Publisher: Atlus USA
Developer: Atlus U.S.A
N Amer - 08/14/2007
Shin Megami Tensei: Persona 3 Review
With the exception of a few special people, all who live in the world of Persona 3 are in bed by midnight. At that time the “special” ones enter the Dark Hour, the part of the day that stands outside the 24-hour cycle. Vicious creatures (known as Shadows) come out during the Dark Hour – you can fight them by visiting a land called Tartarus, a place where rooms are spontaneously formed like random dungeon battles. As if that weren’t odd enough, just wait till to you hear why normal humans aren’t aware of the Dark Hour: because they’re asleep in their coffins.
Persona 3 might very well be the most eyebrow-raising RPG for PlayStation 2. The general facts are pretty typical – you play as a young man attending high school. You’ll meet lots of new people and can try to hold onto your cool attitude by selecting the proper response to each situation. There’s a social connection element called Social Link, a love and friendship-based tool that does more than extend character interactions – it also affects how strong your Personas are.
Personas are the ally-aiding monsters that allow you to cast spells. This is where the game moves away from what’s typical and re-enters a world that’s too weird for words. To use a Persona’s powers, a character must fire an Evoker, a tool which is to be pointed at a character’s head. That doesn’t sound too outrageous, but Evokers are shaped like handguns. When you call upon the power of a Persona, the characters grab their Evokers, point them at their heads, and pull the trigger. It’s so eerie that one of the main characters comments on the Evoker in the early stages of the game, saying how strange it is to use the gun-like device in that manner.
In spite of the weirdness (or perhaps because of it), Persona 3 is a great RPG. It’s not for everyone, but if you like unusual things and prefer darker, more thoroughly developed stories, read on. This is the game you’ll wish never had to end.
Persona 3 opens with the following message: “No one can escape time. It delivers us all to the same end.” Those words reflect the timeline of the game, which moves forward not only through progress but also by an artificial month/day/year cycle. Days go by fast. The main, user-named character (let’s call him C) is automatically transported to school when he wakes up. One of his allies and potential love interest, Yukari, has an average of one conversation with C per day. He’ll make other friends, some who will be special (and thus can stay up during the Dark Hour and fight), but most are ordinary humans.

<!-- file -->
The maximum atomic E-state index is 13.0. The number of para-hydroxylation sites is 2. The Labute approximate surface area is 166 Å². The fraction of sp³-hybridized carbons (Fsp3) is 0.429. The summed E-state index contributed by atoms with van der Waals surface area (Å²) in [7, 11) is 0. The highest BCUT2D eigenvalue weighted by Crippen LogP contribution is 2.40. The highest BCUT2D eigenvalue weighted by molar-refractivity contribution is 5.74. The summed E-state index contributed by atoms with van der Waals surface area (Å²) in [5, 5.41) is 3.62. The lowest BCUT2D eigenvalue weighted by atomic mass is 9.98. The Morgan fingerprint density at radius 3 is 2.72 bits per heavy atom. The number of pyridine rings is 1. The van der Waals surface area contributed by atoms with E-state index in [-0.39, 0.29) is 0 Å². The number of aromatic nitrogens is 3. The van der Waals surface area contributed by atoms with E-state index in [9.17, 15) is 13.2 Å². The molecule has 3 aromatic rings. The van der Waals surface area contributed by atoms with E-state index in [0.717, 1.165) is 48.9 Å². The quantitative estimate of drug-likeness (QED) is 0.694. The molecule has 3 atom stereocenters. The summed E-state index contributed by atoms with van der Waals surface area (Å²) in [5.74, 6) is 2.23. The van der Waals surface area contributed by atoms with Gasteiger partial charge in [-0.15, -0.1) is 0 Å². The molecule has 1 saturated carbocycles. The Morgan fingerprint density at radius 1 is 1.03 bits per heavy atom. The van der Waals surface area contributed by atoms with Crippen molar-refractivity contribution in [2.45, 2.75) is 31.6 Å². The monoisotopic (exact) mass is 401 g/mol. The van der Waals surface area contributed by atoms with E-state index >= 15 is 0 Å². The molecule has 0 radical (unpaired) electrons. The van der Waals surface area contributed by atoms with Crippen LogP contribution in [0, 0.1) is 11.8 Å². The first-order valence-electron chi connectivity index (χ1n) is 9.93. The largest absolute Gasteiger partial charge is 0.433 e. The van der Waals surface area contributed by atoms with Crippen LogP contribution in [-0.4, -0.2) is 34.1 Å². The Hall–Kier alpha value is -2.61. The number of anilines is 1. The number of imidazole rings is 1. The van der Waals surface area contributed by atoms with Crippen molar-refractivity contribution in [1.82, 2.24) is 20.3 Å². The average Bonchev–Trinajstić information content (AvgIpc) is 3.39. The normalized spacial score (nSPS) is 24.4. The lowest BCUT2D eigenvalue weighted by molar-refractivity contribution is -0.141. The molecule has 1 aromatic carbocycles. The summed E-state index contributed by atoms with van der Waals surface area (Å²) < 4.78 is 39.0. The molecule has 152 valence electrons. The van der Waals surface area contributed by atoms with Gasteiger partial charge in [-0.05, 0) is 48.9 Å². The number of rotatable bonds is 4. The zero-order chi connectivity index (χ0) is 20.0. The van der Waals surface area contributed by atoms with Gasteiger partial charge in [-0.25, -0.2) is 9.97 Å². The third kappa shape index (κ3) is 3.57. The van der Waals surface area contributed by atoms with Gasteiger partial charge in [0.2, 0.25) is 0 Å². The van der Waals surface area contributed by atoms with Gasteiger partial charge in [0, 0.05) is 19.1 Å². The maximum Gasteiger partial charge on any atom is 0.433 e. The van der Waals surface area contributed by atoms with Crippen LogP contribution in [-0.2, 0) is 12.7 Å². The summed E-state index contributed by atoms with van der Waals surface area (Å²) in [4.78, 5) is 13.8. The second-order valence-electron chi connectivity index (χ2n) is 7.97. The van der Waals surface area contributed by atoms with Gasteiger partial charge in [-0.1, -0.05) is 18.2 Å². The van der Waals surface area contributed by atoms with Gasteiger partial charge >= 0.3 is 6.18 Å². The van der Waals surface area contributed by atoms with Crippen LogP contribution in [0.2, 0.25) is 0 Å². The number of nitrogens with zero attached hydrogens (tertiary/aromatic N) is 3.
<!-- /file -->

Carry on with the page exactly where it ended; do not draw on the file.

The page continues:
This is important because of the Social Link with humans and the power driven to your Personas. In many cases you will have multiple relationships to pursue, but only one may be nurtured on any given day. Time advances on its own – if you walk home with a friend after school, it’ll be dark out by the end of that scenario. C will be allowed out after dark, but others cannot leave due to the Dark Hour. Everyone seems to know it exists on some level, even though no one talks about it.
Since these characters’ bodies are not made to be up past midnight, you will grow tired from fighting during the Dark Hour. When a character drops below “good” status, he or she becomes fatigued and will no longer fight at full capacity. Attacks are not as strong when you’re tired. Magic is less effective, and there’s a good chance that an enemy could strike so hard that the fatigued character will be too weak to retaliate. He or she is not unconscious in this state and still holds a positive HP reading. You can push ahead but it’s not recommended. If you exit Tartarus for any reason, the fatigued party member(s) will head straight to bed.
Like all RPGs, Persona 3 is repetitive in some areas. But the time cycle and Dark Hour elements are effectively used to keep the game moving forward. Fatigued characters might need an extra day’s rest to recover. By deciding to stay in bed, the game automatically advances to the next day.
However, just because you decided to relax does not mean the game stopped moving. Unlike most RPGs, where a night at an inn has no effect on the game’s timeframe, Persona 3 continues to move ahead. Eager for action, you might not care to lose a day or two at the game’s onset. But once time-based missions – where you retrieve items in exchange for something more useful – are added to your roster, every day becomes important.
Single-Player, Single Fighter
In Persona 3, players have complete control over the main character. You decide his actions in and out of battle – determine when he sleeps, who he should hang out with, and so on. Game control ends there. Most will expect to have the power to select battle commands for each character. However, the only options available are simple presets like “target enemy” and “heal party.” The main character is handled like the lead fighter of any RPG, but his comrades are controlled by influence alone.